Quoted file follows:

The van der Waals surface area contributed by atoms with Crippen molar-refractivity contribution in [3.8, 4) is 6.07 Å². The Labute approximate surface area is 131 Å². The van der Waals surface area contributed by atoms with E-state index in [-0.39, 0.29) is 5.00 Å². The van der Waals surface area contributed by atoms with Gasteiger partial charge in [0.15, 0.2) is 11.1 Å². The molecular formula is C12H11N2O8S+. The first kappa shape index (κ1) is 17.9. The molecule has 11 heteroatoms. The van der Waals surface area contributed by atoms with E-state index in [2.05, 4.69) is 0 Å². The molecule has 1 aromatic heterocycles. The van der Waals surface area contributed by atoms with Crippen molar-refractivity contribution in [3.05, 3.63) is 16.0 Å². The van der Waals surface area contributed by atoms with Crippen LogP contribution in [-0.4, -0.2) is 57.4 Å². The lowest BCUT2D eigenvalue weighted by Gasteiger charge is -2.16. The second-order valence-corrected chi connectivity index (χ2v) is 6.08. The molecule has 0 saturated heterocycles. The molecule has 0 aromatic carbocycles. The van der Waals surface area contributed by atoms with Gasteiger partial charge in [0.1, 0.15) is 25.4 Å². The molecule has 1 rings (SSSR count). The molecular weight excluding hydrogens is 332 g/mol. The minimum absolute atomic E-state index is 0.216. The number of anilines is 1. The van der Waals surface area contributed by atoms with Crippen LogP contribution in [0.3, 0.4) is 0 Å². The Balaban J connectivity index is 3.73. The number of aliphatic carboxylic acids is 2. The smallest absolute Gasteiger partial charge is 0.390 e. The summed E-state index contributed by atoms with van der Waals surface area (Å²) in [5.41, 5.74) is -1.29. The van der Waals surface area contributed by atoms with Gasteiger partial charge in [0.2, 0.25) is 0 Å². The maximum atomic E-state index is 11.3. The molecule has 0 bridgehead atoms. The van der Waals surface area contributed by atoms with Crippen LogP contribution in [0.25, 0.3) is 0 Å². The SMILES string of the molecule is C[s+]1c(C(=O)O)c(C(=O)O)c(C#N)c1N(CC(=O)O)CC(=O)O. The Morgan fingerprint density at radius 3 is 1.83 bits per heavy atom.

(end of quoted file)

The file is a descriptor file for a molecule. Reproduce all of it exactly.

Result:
The van der Waals surface area contributed by atoms with Crippen molar-refractivity contribution in [3.8, 4) is 6.07 Å². The Labute approximate surface area is 131 Å². The van der Waals surface area contributed by atoms with E-state index in [-0.39, 0.29) is 5.00 Å². The van der Waals surface area contributed by atoms with Gasteiger partial charge in [0.15, 0.2) is 11.1 Å². The molecular formula is C12H11N2O8S+. The first kappa shape index (κ1) is 17.9. The molecule has 11 heteroatoms. The van der Waals surface area contributed by atoms with E-state index in [2.05, 4.69) is 0 Å². The molecule has 1 aromatic heterocycles. The van der Waals surface area contributed by atoms with Crippen molar-refractivity contribution in [3.05, 3.63) is 16.0 Å². The van der Waals surface area contributed by atoms with Crippen LogP contribution in [-0.4, -0.2) is 57.4 Å². The lowest BCUT2D eigenvalue weighted by Gasteiger charge is -2.16. The second-order valence-corrected chi connectivity index (χ2v) is 6.08. The molecule has 0 saturated heterocycles. The molecule has 0 aromatic carbocycles. The van der Waals surface area contributed by atoms with Gasteiger partial charge in [0.1, 0.15) is 25.4 Å². The molecule has 1 rings (SSSR count). The molecular weight excluding hydrogens is 332 g/mol. The minimum absolute atomic E-state index is 0.216. The number of anilines is 1. The van der Waals surface area contributed by atoms with Crippen LogP contribution in [0.3, 0.4) is 0 Å². The Balaban J connectivity index is 3.73. The number of aliphatic carboxylic acids is 2. The smallest absolute Gasteiger partial charge is 0.390 e. The summed E-state index contributed by atoms with van der Waals surface area (Å²) in [5.41, 5.74) is -1.29. The van der Waals surface area contributed by atoms with Gasteiger partial charge in [0.2, 0.25) is 0 Å². The maximum atomic E-state index is 11.3. The molecule has 0 bridgehead atoms. The van der Waals surface area contributed by atoms with Crippen LogP contribution in [0.25, 0.3) is 0 Å². The SMILES string of the molecule is C[s+]1c(C(=O)O)c(C(=O)O)c(C#N)c1N(CC(=O)O)CC(=O)O. The Morgan fingerprint density at radius 3 is 1.83 bits per heavy atom.